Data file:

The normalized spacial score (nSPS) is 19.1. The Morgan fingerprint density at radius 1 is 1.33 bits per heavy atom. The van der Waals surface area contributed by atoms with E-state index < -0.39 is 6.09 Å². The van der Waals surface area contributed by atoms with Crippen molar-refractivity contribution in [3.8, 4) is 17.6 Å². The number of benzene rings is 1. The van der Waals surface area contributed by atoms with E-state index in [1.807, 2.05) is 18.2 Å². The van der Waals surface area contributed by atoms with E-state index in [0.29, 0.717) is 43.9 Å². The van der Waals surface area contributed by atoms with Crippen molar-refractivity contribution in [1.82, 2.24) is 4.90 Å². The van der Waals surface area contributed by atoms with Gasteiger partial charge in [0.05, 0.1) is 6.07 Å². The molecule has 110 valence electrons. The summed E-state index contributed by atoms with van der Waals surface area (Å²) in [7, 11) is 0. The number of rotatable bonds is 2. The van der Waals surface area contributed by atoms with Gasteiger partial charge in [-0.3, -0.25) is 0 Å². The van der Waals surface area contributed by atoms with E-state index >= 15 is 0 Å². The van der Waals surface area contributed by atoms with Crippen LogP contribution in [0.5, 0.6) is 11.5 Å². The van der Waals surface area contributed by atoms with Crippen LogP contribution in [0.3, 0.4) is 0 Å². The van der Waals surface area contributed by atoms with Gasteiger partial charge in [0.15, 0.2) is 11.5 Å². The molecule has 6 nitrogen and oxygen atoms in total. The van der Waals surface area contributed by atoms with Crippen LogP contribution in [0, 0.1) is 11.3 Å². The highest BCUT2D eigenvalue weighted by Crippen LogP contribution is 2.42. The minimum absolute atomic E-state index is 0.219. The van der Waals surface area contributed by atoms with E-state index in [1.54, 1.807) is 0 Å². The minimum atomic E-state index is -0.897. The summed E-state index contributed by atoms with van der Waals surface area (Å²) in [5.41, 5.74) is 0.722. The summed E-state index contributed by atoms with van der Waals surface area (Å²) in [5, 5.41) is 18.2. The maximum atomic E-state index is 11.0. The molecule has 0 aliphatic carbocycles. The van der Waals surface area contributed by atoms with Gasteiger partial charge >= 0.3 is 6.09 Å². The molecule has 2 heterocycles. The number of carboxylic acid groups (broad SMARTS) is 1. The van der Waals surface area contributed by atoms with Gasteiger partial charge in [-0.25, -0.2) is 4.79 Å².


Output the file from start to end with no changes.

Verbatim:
The normalized spacial score (nSPS) is 19.1. The Morgan fingerprint density at radius 1 is 1.33 bits per heavy atom. The van der Waals surface area contributed by atoms with E-state index < -0.39 is 6.09 Å². The van der Waals surface area contributed by atoms with Crippen molar-refractivity contribution in [3.8, 4) is 17.6 Å². The number of benzene rings is 1. The van der Waals surface area contributed by atoms with E-state index in [1.807, 2.05) is 18.2 Å². The van der Waals surface area contributed by atoms with E-state index in [0.29, 0.717) is 43.9 Å². The van der Waals surface area contributed by atoms with Crippen molar-refractivity contribution in [1.82, 2.24) is 4.90 Å². The van der Waals surface area contributed by atoms with Gasteiger partial charge in [0.05, 0.1) is 6.07 Å². The molecule has 110 valence electrons. The summed E-state index contributed by atoms with van der Waals surface area (Å²) in [7, 11) is 0. The number of rotatable bonds is 2. The van der Waals surface area contributed by atoms with Gasteiger partial charge in [-0.3, -0.25) is 0 Å². The van der Waals surface area contributed by atoms with E-state index >= 15 is 0 Å². The van der Waals surface area contributed by atoms with Crippen LogP contribution in [0.5, 0.6) is 11.5 Å². The van der Waals surface area contributed by atoms with Crippen LogP contribution in [0.3, 0.4) is 0 Å². The van der Waals surface area contributed by atoms with Gasteiger partial charge in [0.15, 0.2) is 11.5 Å². The molecule has 6 nitrogen and oxygen atoms in total. The van der Waals surface area contributed by atoms with Crippen LogP contribution in [0, 0.1) is 11.3 Å². The highest BCUT2D eigenvalue weighted by Crippen LogP contribution is 2.42. The minimum absolute atomic E-state index is 0.219. The van der Waals surface area contributed by atoms with E-state index in [1.54, 1.807) is 0 Å². The minimum atomic E-state index is -0.897. The summed E-state index contributed by atoms with van der Waals surface area (Å²) in [5.41, 5.74) is 0.722. The summed E-state index contributed by atoms with van der Waals surface area (Å²) in [5, 5.41) is 18.2. The maximum atomic E-state index is 11.0. The molecule has 0 aliphatic carbocycles. The van der Waals surface area contributed by atoms with Gasteiger partial charge >= 0.3 is 6.09 Å². The molecule has 2 heterocycles. The number of carboxylic acid groups (broad SMARTS) is 1. The van der Waals surface area contributed by atoms with Gasteiger partial charge in [-0.25, -0.2) is 4.79 Å².